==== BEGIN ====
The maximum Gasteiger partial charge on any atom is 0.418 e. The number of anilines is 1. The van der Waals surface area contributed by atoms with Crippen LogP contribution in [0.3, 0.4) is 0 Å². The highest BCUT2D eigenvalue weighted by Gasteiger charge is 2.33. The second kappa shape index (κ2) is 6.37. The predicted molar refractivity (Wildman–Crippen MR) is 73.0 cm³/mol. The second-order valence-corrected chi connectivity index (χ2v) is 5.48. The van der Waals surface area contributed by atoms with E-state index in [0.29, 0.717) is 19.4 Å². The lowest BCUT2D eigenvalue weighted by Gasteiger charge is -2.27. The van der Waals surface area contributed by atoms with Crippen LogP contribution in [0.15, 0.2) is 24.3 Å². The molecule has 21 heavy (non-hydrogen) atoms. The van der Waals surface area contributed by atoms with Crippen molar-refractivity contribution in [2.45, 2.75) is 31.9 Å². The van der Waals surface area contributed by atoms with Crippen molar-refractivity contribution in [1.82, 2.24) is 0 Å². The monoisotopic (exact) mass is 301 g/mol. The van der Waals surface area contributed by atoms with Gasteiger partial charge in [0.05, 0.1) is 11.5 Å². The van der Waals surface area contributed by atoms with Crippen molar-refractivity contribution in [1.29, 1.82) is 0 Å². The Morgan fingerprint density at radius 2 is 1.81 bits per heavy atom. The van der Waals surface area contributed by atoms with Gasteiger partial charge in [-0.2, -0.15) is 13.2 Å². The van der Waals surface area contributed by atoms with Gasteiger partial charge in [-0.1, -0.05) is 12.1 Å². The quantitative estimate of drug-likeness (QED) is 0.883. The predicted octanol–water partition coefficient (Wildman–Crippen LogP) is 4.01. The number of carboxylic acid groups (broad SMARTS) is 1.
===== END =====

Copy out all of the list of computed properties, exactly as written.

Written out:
The maximum Gasteiger partial charge on any atom is 0.418 e. The number of anilines is 1. The van der Waals surface area contributed by atoms with Crippen LogP contribution in [0.3, 0.4) is 0 Å². The highest BCUT2D eigenvalue weighted by Gasteiger charge is 2.33. The second kappa shape index (κ2) is 6.37. The predicted molar refractivity (Wildman–Crippen MR) is 73.0 cm³/mol. The second-order valence-corrected chi connectivity index (χ2v) is 5.48. The van der Waals surface area contributed by atoms with E-state index in [0.29, 0.717) is 19.4 Å². The lowest BCUT2D eigenvalue weighted by Gasteiger charge is -2.27. The van der Waals surface area contributed by atoms with Crippen LogP contribution in [0.15, 0.2) is 24.3 Å². The molecule has 21 heavy (non-hydrogen) atoms. The van der Waals surface area contributed by atoms with Crippen molar-refractivity contribution in [2.45, 2.75) is 31.9 Å². The van der Waals surface area contributed by atoms with Crippen molar-refractivity contribution in [1.82, 2.24) is 0 Å². The monoisotopic (exact) mass is 301 g/mol. The van der Waals surface area contributed by atoms with Gasteiger partial charge in [0.05, 0.1) is 11.5 Å². The van der Waals surface area contributed by atoms with Crippen molar-refractivity contribution in [1.29, 1.82) is 0 Å². The Morgan fingerprint density at radius 2 is 1.81 bits per heavy atom. The van der Waals surface area contributed by atoms with Gasteiger partial charge in [-0.2, -0.15) is 13.2 Å². The van der Waals surface area contributed by atoms with Gasteiger partial charge in [-0.1, -0.05) is 12.1 Å². The quantitative estimate of drug-likeness (QED) is 0.883. The predicted octanol–water partition coefficient (Wildman–Crippen LogP) is 4.01. The number of carboxylic acid groups (broad SMARTS) is 1.